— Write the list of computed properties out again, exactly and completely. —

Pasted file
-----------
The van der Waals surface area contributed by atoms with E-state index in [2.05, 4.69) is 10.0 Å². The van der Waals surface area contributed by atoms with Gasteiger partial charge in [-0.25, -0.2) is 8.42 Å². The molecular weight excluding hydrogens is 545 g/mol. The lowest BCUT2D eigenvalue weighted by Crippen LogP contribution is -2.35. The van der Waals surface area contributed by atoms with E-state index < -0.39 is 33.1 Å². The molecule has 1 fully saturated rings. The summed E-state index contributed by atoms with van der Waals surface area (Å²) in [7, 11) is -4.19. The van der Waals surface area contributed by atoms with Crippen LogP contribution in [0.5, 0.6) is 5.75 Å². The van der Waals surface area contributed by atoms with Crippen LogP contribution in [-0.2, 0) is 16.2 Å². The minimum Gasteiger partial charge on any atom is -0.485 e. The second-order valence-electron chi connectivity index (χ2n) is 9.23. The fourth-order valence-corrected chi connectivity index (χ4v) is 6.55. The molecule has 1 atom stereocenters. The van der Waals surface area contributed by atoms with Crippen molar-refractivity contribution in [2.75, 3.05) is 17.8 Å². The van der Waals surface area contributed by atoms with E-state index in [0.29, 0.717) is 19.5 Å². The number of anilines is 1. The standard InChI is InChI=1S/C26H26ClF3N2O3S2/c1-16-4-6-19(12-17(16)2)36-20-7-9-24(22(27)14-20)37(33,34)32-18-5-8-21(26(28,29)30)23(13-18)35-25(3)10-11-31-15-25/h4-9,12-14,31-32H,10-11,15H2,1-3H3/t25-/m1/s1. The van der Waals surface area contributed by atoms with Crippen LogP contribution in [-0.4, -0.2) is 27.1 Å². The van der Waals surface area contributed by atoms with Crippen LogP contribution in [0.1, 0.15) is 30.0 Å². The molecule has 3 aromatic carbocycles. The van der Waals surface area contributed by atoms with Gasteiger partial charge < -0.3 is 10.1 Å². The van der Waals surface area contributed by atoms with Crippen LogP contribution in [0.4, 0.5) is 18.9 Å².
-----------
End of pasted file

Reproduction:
The van der Waals surface area contributed by atoms with E-state index in [2.05, 4.69) is 10.0 Å². The van der Waals surface area contributed by atoms with Gasteiger partial charge in [-0.25, -0.2) is 8.42 Å². The molecular weight excluding hydrogens is 545 g/mol. The lowest BCUT2D eigenvalue weighted by Crippen LogP contribution is -2.35. The van der Waals surface area contributed by atoms with E-state index < -0.39 is 33.1 Å². The molecule has 1 fully saturated rings. The summed E-state index contributed by atoms with van der Waals surface area (Å²) in [7, 11) is -4.19. The van der Waals surface area contributed by atoms with Crippen LogP contribution in [0.5, 0.6) is 5.75 Å². The van der Waals surface area contributed by atoms with Crippen LogP contribution in [-0.2, 0) is 16.2 Å². The minimum Gasteiger partial charge on any atom is -0.485 e. The second-order valence-electron chi connectivity index (χ2n) is 9.23. The fourth-order valence-corrected chi connectivity index (χ4v) is 6.55. The molecule has 1 atom stereocenters. The van der Waals surface area contributed by atoms with Crippen molar-refractivity contribution in [2.75, 3.05) is 17.8 Å². The van der Waals surface area contributed by atoms with E-state index in [0.29, 0.717) is 19.5 Å². The number of anilines is 1. The standard InChI is InChI=1S/C26H26ClF3N2O3S2/c1-16-4-6-19(12-17(16)2)36-20-7-9-24(22(27)14-20)37(33,34)32-18-5-8-21(26(28,29)30)23(13-18)35-25(3)10-11-31-15-25/h4-9,12-14,31-32H,10-11,15H2,1-3H3/t25-/m1/s1. The van der Waals surface area contributed by atoms with Crippen LogP contribution in [-0.4, -0.2) is 27.1 Å². The van der Waals surface area contributed by atoms with Crippen LogP contribution in [0.1, 0.15) is 30.0 Å². The molecule has 3 aromatic carbocycles. The van der Waals surface area contributed by atoms with Gasteiger partial charge < -0.3 is 10.1 Å². The van der Waals surface area contributed by atoms with Crippen LogP contribution in [0.4, 0.5) is 18.9 Å².